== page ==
I had high hopes for this-it has lots of buzz, everybody loved Class Mom (I thought I did too, but maybe I didn’t actually read it), had a big wait list, etc. But you know what? It was totally lame.  Here is my list of complaints

  1. the main character is (I assume) supposed to be snarky and funny, but frankly she just comes off as a nasty mean person.
  2.  I get that you always have to have a willing suspension of disbelief, but basically everything school/teacher related was so unreal it was too hard to overlook. (Class moms are not in charge of distributing information about curriculum to other parents. Class moms don’t assign other parents to bring alcohol to school functions. A small group of people is not put in charge of single handedly raising all the money to buy new technology for a school. And then blamed if it doesn’t happen? Etc.)
  3. Usually not finding a character personally relatable is not a big deal, but it was an additional strike here. This lady is the same age as me but has adult children, a tween, and a baby grandchild. This is a pretty interesting set up that is never really explained*. Also she loves spin class and she and her husband own three gyms. Is he a meathead? Slightly unclear, but maybe. And their blase attitude about their yoga studios after reading Grown Up Pose, where the practice of yoga was taken very seriously, immediately made me dislike them.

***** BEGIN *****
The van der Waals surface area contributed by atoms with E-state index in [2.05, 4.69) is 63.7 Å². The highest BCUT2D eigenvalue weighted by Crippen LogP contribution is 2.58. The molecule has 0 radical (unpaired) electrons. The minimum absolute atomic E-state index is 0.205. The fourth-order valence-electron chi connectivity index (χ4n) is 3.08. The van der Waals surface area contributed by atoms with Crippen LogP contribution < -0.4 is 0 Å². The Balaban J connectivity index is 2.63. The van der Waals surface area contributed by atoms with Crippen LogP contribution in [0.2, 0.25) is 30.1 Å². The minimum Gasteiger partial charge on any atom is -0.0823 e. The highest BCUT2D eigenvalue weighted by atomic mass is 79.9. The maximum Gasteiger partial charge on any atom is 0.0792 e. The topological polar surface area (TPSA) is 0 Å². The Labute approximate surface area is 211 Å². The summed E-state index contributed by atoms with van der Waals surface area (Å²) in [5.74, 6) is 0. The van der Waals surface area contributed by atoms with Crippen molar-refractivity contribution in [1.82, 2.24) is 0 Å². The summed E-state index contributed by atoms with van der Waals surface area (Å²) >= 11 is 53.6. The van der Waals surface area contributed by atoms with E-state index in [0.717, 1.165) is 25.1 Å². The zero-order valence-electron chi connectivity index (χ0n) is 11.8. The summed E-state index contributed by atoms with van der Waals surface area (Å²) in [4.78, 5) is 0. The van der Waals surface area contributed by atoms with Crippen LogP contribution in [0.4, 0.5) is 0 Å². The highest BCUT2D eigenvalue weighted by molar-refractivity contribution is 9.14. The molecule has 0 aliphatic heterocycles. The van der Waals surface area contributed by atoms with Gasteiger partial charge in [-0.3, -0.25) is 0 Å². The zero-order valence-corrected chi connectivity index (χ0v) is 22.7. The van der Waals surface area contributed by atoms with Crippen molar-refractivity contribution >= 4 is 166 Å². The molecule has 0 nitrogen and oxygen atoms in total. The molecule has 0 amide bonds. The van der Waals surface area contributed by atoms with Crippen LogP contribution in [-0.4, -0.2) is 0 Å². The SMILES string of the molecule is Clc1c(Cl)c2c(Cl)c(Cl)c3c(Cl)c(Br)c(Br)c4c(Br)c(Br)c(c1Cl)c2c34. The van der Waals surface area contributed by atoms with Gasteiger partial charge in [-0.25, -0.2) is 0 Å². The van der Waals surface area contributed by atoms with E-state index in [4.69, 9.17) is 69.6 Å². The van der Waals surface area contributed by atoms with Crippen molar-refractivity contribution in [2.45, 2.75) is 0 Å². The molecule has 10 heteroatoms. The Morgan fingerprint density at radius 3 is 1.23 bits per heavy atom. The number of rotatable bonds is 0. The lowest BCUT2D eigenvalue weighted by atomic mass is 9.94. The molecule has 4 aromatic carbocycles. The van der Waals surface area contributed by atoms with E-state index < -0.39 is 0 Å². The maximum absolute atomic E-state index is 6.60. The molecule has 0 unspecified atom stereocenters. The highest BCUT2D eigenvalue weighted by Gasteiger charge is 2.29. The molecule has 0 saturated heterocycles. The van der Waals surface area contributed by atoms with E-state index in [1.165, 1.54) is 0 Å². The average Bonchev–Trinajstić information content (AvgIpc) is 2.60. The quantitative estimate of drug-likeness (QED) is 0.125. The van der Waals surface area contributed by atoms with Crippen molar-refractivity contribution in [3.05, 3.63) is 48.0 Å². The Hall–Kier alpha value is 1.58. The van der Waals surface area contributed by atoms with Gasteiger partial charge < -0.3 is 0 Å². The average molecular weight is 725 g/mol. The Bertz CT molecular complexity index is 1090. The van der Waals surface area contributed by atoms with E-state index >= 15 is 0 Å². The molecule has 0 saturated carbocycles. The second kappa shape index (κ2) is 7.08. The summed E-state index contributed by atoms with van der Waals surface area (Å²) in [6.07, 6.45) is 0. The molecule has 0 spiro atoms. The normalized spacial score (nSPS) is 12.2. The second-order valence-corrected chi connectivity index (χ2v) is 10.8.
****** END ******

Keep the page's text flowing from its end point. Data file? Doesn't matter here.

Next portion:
4. The aging parent subplot of was also rather bizarre. (and kind of interesting if it had been given more attention.)
  5. I get that her life is busy, busy, busy but the jumping from one thing to the next (subplots, I mean) without ever really delving into them, just made the whole thing seem like it never really told any story. And other than her seeming like a very pleased with herself snotty lady, there is very little character development.